$5 Indian Head Gold Coins MS 62
MS 62 is the contraction for the denotation "Mint State Grade 62". "62" is a grade on the Sheldon coin grading scale, developed by Dr. W. H. Sheldon in 1949. Coins that have not been circulated earn a grade of 60, and coins that are utterly perfect in every way earn a grade of 70, the top of the Sheldon scale. Old gold coins in lower denominations such as $5 did see use in commerce (not to mention the mass confiscation and melting in 1933) and are seldom ever seen in a 70 condition, and usually top out on the scale at a MS 65 or MS 66.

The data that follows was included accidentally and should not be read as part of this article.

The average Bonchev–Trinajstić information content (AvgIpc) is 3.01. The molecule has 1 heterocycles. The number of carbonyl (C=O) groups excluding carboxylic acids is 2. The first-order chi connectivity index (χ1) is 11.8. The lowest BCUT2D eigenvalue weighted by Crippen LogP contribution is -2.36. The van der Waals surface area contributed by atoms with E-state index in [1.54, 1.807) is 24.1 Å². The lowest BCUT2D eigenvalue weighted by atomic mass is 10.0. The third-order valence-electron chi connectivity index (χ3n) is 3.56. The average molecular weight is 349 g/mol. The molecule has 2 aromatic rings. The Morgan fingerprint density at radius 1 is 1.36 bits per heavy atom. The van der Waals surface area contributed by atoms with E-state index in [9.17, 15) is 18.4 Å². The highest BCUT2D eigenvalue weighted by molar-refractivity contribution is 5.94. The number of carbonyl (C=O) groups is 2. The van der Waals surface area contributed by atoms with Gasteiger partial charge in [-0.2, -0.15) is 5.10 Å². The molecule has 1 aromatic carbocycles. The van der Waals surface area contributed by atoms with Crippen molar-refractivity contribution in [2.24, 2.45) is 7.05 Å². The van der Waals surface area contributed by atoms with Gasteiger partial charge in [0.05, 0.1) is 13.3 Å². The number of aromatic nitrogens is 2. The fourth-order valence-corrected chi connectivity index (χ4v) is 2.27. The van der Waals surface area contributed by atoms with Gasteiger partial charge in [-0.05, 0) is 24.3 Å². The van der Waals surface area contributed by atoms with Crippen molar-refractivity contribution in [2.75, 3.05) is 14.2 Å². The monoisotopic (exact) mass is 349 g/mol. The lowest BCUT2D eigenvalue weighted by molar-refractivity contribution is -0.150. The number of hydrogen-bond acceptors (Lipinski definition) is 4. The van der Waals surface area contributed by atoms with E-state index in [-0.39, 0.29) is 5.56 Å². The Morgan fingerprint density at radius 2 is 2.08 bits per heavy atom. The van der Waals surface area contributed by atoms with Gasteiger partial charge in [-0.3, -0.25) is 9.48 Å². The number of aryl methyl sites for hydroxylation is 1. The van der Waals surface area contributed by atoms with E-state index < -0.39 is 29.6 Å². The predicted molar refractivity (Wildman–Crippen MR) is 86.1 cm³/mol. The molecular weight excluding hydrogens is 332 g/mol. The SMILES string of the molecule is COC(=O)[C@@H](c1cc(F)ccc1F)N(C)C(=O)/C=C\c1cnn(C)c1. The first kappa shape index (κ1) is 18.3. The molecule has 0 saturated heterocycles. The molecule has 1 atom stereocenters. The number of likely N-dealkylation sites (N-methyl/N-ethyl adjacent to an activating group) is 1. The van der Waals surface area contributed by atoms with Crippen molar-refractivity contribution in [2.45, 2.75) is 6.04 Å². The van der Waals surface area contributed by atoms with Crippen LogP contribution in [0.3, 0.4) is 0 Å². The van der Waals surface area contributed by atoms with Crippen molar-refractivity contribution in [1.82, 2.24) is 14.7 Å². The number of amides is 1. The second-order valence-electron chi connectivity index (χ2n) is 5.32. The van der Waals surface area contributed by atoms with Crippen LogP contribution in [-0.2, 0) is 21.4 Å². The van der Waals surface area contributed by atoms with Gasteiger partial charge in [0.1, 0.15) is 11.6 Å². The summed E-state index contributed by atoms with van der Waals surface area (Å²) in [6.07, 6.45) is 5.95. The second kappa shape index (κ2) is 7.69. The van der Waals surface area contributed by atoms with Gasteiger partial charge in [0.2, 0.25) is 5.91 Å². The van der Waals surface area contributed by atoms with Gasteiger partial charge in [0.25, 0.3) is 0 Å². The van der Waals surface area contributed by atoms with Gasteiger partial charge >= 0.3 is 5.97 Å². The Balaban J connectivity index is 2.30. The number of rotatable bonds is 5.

Specifics of the Grade
A $5 Indian gold piece in MS 62 will show normal wear in the form of nicks and scratches, and these mars will probably be in the more delicate areas of the coin, such as the "Field" or blank background of the coin's design, though there may or will be some light marring on the Indian's incused or sunken stamped designs as well. The 62 designation may also be assigned to a coin which has only a few scars from wear and tear over the decades, at the hands of bankers or transporters, but exhibits several cracks or die flaws from it's original minting.